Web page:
Donor Stories - what is it like to donate stem cells via PBSC?

Stephen Angell is one of our amazing donors - he gave a stem cell donation in July 2015 and helped a patient in desperate need. Read Stephen's story to find out what it's like to donate stem cells, and why he's proud to be a donor.
July 28, 2015
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Stephen Angell is one of our amazing donors - he gave a stem cell donation in July 2015 and helped a patient in desperate need. Read Stephen's story to find out what it's like to donate stem cells, and why he's proud to be a donor.

I joined the stem cell register at a recruitment event at my sixth form college. Anthony Nolan gave a compelling presentation showing just how easy and life-changing donation could be. I couldn't think of a reason not to sign up! [find out more about our Register & Be A Lifesaver programme in schools here]

Initially it did slip to the back of my mind because the spit kit test was so simple and quick, although I did do a little bit of reading around on the internet as I had no idea about Anthony Nolan or bone marrow transplants. I was a little bit sceptical of PBSC transplants as they almost sounded too easy to be true! [watch the process of donation in our video here]

Stephen finds out he is a potential match

More than a year later, I left my last lesson one Friday afternoon to find a missed call and a text from Anthony Nolan. I called back as quickly as possible to find I had a potential match.

Everything was explained to me over the phone, and a few days later I received a really helpful pack explaining what would be happening over the next few months.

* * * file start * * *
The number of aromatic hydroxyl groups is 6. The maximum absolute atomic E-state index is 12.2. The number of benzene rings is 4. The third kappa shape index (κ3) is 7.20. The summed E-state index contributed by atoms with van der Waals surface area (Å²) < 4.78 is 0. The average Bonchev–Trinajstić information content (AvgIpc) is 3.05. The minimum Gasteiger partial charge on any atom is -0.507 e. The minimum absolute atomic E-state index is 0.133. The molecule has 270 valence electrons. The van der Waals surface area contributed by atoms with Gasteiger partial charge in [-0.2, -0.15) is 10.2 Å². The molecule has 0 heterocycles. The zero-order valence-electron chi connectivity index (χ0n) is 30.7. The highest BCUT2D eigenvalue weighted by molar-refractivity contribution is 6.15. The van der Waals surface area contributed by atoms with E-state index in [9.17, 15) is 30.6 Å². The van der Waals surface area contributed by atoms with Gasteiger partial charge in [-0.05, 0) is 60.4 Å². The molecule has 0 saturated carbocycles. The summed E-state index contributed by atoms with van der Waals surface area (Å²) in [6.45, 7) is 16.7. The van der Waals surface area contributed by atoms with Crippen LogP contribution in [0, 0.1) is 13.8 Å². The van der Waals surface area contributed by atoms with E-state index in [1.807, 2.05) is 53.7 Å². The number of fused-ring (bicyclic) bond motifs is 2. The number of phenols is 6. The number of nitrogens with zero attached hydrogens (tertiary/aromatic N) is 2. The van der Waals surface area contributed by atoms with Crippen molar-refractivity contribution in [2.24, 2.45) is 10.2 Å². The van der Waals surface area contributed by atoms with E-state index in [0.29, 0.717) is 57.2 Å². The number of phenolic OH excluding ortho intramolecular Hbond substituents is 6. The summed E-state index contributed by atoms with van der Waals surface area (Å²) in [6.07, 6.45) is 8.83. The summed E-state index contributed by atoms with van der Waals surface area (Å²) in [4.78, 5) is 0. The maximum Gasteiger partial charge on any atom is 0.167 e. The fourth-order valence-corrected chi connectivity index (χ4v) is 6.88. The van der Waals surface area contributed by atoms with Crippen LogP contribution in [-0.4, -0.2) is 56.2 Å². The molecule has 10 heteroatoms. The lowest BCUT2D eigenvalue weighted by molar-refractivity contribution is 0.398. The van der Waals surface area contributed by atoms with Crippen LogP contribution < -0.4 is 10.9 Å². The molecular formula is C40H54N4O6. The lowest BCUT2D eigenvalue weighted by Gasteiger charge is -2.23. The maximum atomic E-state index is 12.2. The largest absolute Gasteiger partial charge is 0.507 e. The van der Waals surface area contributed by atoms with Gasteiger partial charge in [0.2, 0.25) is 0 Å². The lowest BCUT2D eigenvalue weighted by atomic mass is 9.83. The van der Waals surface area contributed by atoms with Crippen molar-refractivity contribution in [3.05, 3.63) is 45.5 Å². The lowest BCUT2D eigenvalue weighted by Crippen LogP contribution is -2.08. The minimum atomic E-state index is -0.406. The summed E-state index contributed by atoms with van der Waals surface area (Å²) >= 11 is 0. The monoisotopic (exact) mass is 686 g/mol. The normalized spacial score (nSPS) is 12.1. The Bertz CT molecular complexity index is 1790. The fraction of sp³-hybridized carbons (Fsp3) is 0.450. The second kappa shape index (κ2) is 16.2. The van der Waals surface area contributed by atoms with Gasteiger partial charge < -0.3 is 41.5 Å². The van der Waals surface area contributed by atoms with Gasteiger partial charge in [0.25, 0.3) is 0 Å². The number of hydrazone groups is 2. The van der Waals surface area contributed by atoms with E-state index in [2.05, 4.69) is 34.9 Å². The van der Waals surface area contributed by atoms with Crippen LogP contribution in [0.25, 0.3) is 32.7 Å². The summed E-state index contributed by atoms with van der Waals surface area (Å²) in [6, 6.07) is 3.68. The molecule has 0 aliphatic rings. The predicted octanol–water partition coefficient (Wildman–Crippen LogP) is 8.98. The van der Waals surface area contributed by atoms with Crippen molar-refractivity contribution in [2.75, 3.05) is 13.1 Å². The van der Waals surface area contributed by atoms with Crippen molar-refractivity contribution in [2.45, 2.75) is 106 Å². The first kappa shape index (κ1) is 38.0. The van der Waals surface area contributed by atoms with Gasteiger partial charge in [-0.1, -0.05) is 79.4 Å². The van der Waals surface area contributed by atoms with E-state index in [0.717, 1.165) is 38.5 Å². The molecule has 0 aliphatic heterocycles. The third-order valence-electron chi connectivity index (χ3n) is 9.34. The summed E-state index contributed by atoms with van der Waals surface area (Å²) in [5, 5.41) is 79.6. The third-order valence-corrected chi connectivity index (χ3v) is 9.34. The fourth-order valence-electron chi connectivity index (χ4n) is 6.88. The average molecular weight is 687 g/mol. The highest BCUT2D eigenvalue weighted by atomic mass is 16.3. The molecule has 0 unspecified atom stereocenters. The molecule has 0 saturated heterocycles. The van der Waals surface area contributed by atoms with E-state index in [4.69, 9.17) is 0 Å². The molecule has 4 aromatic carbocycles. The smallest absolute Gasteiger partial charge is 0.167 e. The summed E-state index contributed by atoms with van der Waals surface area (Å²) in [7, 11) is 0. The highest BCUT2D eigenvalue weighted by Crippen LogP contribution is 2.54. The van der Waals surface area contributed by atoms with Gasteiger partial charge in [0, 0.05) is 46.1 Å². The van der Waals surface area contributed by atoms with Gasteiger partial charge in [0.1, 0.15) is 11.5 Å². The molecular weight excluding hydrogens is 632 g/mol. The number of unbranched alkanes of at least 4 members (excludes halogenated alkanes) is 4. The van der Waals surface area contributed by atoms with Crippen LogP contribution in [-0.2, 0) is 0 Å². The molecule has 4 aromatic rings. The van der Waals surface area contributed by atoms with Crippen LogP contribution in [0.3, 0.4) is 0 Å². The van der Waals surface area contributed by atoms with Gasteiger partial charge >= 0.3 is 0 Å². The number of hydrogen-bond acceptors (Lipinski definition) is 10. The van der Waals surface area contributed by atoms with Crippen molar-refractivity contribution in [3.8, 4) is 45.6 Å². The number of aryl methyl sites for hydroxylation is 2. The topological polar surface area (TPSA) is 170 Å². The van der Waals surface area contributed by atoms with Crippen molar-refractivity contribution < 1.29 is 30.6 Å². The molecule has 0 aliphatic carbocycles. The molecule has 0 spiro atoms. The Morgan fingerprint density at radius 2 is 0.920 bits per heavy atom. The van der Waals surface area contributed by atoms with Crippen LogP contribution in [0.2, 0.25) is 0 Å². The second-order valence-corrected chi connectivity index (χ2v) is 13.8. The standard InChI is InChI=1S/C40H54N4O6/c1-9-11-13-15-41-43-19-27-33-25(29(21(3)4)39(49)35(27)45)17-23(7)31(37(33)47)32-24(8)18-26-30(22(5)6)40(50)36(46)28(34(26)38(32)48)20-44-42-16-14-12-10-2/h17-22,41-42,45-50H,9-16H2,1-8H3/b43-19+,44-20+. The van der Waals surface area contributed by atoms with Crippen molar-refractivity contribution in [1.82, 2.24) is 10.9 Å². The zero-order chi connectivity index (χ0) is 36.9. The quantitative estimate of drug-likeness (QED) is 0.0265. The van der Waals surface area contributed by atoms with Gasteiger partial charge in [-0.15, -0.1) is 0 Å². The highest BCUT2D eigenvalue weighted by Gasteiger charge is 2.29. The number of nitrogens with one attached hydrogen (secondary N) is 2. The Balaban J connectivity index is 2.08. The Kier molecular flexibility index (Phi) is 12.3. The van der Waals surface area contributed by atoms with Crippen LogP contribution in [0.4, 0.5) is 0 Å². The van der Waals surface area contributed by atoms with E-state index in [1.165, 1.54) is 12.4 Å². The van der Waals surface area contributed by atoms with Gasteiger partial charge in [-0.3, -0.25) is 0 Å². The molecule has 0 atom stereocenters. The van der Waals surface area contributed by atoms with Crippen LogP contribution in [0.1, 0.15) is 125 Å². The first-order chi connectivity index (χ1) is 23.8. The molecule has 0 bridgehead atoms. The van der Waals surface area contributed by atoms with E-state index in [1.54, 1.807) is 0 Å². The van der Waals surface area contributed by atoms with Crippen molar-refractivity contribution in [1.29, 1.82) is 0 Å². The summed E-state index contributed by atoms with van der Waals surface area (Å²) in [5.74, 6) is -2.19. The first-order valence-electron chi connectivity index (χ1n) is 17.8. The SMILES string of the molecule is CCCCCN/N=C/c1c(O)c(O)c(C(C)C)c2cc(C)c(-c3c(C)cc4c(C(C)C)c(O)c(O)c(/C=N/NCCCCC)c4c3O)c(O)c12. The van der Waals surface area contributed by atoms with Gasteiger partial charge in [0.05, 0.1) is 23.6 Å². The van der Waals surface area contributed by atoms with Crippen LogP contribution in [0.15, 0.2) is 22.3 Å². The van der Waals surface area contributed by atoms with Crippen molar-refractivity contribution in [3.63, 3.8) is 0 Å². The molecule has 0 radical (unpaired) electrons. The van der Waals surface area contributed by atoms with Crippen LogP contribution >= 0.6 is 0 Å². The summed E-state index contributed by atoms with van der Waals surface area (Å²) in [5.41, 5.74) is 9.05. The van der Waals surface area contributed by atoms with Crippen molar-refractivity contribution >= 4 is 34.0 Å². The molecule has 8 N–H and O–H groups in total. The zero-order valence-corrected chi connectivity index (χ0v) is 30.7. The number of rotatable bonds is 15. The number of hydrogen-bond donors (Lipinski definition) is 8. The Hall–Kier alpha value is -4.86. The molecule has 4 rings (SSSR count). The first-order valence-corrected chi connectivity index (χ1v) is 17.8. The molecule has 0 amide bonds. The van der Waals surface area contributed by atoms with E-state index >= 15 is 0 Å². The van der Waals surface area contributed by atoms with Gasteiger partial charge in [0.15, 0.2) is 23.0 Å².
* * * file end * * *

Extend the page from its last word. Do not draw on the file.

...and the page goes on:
It was a really exciting time – I couldn't wait to tell my friends and family. It was almost like the cliché you hear prize-winners say on TV: 'Things like this never happen to normal people like me.’ I was really chuffed.

Dealing with misconceptions around donation

90% of the time, though, anyone who hadn't been shown the Anthony Nolan presentation would either cringe or wince when I said 'bone marrow transplant'.

Their replies would usually either be, 'Ooooh, that sounds nasty!' or, 'That's really dangerous, you know.’

A few people told me that there'd be a lot of drilling into my spine and I was given all sorts of horror stories. I can't even count how many times I had to explain just how easy PBSC transplants are! [find out more about the myths and reality of donation here].

I have to admit that after sending away my first blood tests I did get a little bit anxious about the donation; everything became real and official. I could actually be saving a person’s life. It was all a bit much to take in!

However, there were loads of great resources on the Anthony Nolan website [find out more here] and Anthony Nolan was always there to answer any of my questions.

Stephen's stem cell donation - 'The entire experience was a pleasure'

In the end, I donated in July 2015, at Sheffield Royal Hallamshire – one week ago at the time of writing! I was a bit tired the day after my donation, but a good night’s sleep solved that and I’m feeling great again.

The entire experience was a pleasure. From Day 1, Anthony Nolan has been there to give me any information I needed.

They arranged transport and accommodation for me and my friend, and even popped in for a visit to make sure everything was OK and to give me information about what happens next for me and my recipient.

The nurses were lovely and a great laugh. The process itself couldn't have been easier. A little needle scratch was all I felt as they hooked me up to the machine. The nurses explained everything that was happening and made sure I was happy and comfortable.

We played a few games of Frustration with the nurses (we quickly learned that nurses always win) and they even brought some DVDs in for us to watch; we were out the door by lunchtime. It was as easy as that!

'You could already be somebody's hero - and not even know it'

All I’d say to anyone who’s thinking about signing up is this: what do you have to lose and what do they have to gain? By doing something so simple you could be completely transforming the life of not just a cancer patient, but their children, partner, parents, friends or anyone who cares about them.

We'd all like to think that a stranger would step up in our time of need, but sometimes we're that stranger! You could already be somebody's hero and not even know it.

If you're aged 16–30, you can join the bone marrow register and become a potential donor at